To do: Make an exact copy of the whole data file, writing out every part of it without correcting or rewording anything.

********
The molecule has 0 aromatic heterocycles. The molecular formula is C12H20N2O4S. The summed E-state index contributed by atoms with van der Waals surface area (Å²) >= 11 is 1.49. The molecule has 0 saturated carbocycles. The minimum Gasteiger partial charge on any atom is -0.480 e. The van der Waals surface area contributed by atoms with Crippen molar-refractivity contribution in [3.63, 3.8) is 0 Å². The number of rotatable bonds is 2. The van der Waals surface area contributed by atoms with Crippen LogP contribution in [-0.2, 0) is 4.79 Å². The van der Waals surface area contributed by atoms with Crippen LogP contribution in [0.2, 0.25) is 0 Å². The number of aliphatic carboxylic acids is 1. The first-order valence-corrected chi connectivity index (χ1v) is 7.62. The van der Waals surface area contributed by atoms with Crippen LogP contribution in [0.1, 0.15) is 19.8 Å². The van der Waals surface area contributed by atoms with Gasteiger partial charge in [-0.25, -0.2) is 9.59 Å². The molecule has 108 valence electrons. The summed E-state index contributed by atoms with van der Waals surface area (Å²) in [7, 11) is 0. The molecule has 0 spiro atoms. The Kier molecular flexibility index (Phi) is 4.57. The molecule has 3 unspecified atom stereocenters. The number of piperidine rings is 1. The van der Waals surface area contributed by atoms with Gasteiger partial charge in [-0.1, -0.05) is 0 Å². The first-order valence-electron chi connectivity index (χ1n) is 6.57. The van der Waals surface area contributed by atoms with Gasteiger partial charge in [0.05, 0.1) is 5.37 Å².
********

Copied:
The molecule has 0 aromatic heterocycles. The molecular formula is C12H20N2O4S. The summed E-state index contributed by atoms with van der Waals surface area (Å²) >= 11 is 1.49. The molecule has 0 saturated carbocycles. The minimum Gasteiger partial charge on any atom is -0.480 e. The van der Waals surface area contributed by atoms with Crippen molar-refractivity contribution in [3.63, 3.8) is 0 Å². The number of rotatable bonds is 2. The van der Waals surface area contributed by atoms with Crippen LogP contribution in [-0.2, 0) is 4.79 Å². The van der Waals surface area contributed by atoms with Crippen LogP contribution in [0.2, 0.25) is 0 Å². The number of aliphatic carboxylic acids is 1. The first-order valence-corrected chi connectivity index (χ1v) is 7.62. The van der Waals surface area contributed by atoms with Crippen LogP contribution in [0.1, 0.15) is 19.8 Å². The van der Waals surface area contributed by atoms with Gasteiger partial charge in [-0.25, -0.2) is 9.59 Å². The molecule has 108 valence electrons. The summed E-state index contributed by atoms with van der Waals surface area (Å²) in [7, 11) is 0. The molecule has 0 spiro atoms. The Kier molecular flexibility index (Phi) is 4.57. The molecule has 3 unspecified atom stereocenters. The number of piperidine rings is 1. The van der Waals surface area contributed by atoms with Gasteiger partial charge in [-0.1, -0.05) is 0 Å². The first-order valence-electron chi connectivity index (χ1n) is 6.57. The van der Waals surface area contributed by atoms with Gasteiger partial charge in [0.05, 0.1) is 5.37 Å².